Live event spaces are still under heavy regulations eight months after the initial lockdown in New York state as a result of COVID-19 guidelines issued by Gov. Andrew Cuomo, with lockdowns likely to become even more restrictive if coronavirus cases continue to spike this winter.
As U.S. Sen Kirsten Gillibrand and other federal lawmakers are pushing the RESTART Act to help the live entertainment industry, many New York venues remain resilient, demonstrating Cuomo’s long touted “NY tough” spirit in the form of innovative business and community entertainment.
In a virtual press conference in October, Gillibrand called for the RESTART Act to be included in the next stimulus package to help restaurants and entertainment businesses survive through the winter, as outdoor dining and entertainment becomes almost impossible.
“Live event spaces were among the first businesses to close and will be likely the last to reopen,” said Sen. Gillibrand. “Independent venues are forecasted to lose almost $9 billion in revenue if they remain dark through the end of the year.”
According to the senator, the RESTART Act would mitigate these losses with a new loan program funding 6 months of payroll and operating expenses, with additional loan extensions for businesses that have seen a revenue decline of 80% or more.
“Our recovery plans need to be based in reality,” Gillibrand said. “The reality is that COVID is going to be with us for a long time. During that time, some businesses will not be able to operate at the scale they used to, if at all. We need to help them make it through.”
The widely bipartisan bill was introduced in the Senate in May of this year, but whether the RESART Act will be passed remains to be seen.
In lieu of government assistance, West Nyack Levity Live, Bearsville Theater and the Colony are three New York state venues that have each taken an innovative approach to business in order to remain open during the coronavirus pandemic and safely provide entertainment to their communities.
West Nyack Levity Live
West Nyack Levity Live is a Rockland County comedy club located in the Palisades Mall, just outside of New York City. Since its establishment in 2012, the club has been a space for comics from novice to A-list, holding open-mics for up-and-coming talent and also hosting world famous comedians such as Kevin Hart and Sebastian Maniscalco.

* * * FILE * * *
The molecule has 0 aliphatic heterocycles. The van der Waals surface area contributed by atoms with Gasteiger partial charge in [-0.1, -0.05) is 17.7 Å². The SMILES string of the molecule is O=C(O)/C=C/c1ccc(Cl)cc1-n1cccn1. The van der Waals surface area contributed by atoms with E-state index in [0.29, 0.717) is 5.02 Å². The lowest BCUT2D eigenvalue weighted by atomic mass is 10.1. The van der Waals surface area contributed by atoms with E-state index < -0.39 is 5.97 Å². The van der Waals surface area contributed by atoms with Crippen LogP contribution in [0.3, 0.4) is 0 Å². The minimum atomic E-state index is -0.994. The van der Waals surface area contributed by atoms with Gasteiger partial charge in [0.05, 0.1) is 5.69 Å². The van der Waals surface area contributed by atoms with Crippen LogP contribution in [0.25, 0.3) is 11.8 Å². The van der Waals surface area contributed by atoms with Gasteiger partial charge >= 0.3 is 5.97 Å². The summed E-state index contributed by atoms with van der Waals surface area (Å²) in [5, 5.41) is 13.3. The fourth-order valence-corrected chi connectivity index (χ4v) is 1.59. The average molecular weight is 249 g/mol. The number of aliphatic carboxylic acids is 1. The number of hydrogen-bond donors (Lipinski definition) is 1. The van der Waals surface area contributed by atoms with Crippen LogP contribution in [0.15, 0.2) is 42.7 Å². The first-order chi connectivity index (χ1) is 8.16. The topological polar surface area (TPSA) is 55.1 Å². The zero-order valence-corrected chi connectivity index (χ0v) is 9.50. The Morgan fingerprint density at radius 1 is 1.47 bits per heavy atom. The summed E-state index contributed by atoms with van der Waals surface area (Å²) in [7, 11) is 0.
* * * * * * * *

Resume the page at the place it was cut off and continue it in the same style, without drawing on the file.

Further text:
Though the comedy club itself remains closed, Levity Live adapted to the event space regulations this fall by hosting a live, outdoor comedy series featuring comics such as Dave Attell, Rosebud Baker and Matteo Lane.
“Live comedy is our passion,” said Matt Tucker, the general manager of Levity Live’s West Nyack location. “With the majority of comedy clubs closed across the nation, we wanted to offer comedy fans a live show experience that was COVID-safe. The drive in movie format felt like a perfect solution. The comedian is physically on a stage at the lot and then projected onto a 50′ screen. The feedback from the comedians has been overwhelmingly positive. They can hear the laughter from the audience members who are seated safely in front of their cars and distanced from the other guests.”
Levity Live’s drive-in approach to comedy allows a live show to happen safely: Audience members order tickets online for a contactless entrance, follow social distancing protocols during the show, and wear masks when leaving their vehicle.
Currently, no future drive-in dates are scheduled by the club.
“Entertainers, theaters, and comedy clubs are an essential business, and we should be allowed to open,” said Tucker. “We can safely provide all the necessary guidelines needed for a safe environment for our guests, staff and comedians.”